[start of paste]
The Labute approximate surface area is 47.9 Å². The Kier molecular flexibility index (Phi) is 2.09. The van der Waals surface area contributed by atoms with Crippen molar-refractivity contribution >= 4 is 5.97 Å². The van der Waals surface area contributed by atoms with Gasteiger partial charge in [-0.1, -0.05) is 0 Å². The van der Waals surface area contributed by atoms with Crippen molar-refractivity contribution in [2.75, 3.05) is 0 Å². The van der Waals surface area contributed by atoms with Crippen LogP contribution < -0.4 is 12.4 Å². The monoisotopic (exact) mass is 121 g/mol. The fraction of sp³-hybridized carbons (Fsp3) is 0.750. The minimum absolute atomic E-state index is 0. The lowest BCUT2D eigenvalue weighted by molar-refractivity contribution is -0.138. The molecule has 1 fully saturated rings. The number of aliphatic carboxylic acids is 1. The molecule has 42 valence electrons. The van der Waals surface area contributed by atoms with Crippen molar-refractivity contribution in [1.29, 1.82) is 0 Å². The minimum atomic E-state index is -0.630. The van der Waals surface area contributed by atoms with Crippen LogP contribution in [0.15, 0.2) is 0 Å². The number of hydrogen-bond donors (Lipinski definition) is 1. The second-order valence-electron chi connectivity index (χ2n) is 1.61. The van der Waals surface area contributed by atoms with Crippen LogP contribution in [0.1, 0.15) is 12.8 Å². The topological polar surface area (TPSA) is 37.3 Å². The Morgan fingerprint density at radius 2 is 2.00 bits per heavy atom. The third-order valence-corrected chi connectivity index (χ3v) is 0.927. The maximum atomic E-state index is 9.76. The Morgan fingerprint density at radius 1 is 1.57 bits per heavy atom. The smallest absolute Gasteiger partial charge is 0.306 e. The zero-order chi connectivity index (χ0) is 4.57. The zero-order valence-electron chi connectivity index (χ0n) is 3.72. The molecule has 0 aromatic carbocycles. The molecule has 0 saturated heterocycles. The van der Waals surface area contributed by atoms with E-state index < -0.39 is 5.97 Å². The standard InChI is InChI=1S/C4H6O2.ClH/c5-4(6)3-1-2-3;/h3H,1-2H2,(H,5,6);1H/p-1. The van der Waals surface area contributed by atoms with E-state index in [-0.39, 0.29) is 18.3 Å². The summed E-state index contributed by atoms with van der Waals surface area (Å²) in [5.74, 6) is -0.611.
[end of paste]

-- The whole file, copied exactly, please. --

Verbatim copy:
The Labute approximate surface area is 47.9 Å². The Kier molecular flexibility index (Phi) is 2.09. The van der Waals surface area contributed by atoms with Crippen molar-refractivity contribution >= 4 is 5.97 Å². The van der Waals surface area contributed by atoms with Gasteiger partial charge in [-0.1, -0.05) is 0 Å². The van der Waals surface area contributed by atoms with Crippen molar-refractivity contribution in [2.75, 3.05) is 0 Å². The van der Waals surface area contributed by atoms with Crippen LogP contribution < -0.4 is 12.4 Å². The monoisotopic (exact) mass is 121 g/mol. The fraction of sp³-hybridized carbons (Fsp3) is 0.750. The minimum absolute atomic E-state index is 0. The lowest BCUT2D eigenvalue weighted by molar-refractivity contribution is -0.138. The molecule has 1 fully saturated rings. The number of aliphatic carboxylic acids is 1. The molecule has 42 valence electrons. The van der Waals surface area contributed by atoms with Crippen molar-refractivity contribution in [1.29, 1.82) is 0 Å². The minimum atomic E-state index is -0.630. The van der Waals surface area contributed by atoms with Crippen LogP contribution in [0.15, 0.2) is 0 Å². The number of hydrogen-bond donors (Lipinski definition) is 1. The second-order valence-electron chi connectivity index (χ2n) is 1.61. The van der Waals surface area contributed by atoms with Crippen LogP contribution in [0.1, 0.15) is 12.8 Å². The topological polar surface area (TPSA) is 37.3 Å². The Morgan fingerprint density at radius 2 is 2.00 bits per heavy atom. The third-order valence-corrected chi connectivity index (χ3v) is 0.927. The maximum atomic E-state index is 9.76. The Morgan fingerprint density at radius 1 is 1.57 bits per heavy atom. The smallest absolute Gasteiger partial charge is 0.306 e. The zero-order chi connectivity index (χ0) is 4.57. The zero-order valence-electron chi connectivity index (χ0n) is 3.72. The molecule has 0 aromatic carbocycles. The molecule has 0 saturated heterocycles. The van der Waals surface area contributed by atoms with E-state index < -0.39 is 5.97 Å². The standard InChI is InChI=1S/C4H6O2.ClH/c5-4(6)3-1-2-3;/h3H,1-2H2,(H,5,6);1H/p-1. The van der Waals surface area contributed by atoms with E-state index in [-0.39, 0.29) is 18.3 Å². The summed E-state index contributed by atoms with van der Waals surface area (Å²) in [5.74, 6) is -0.611.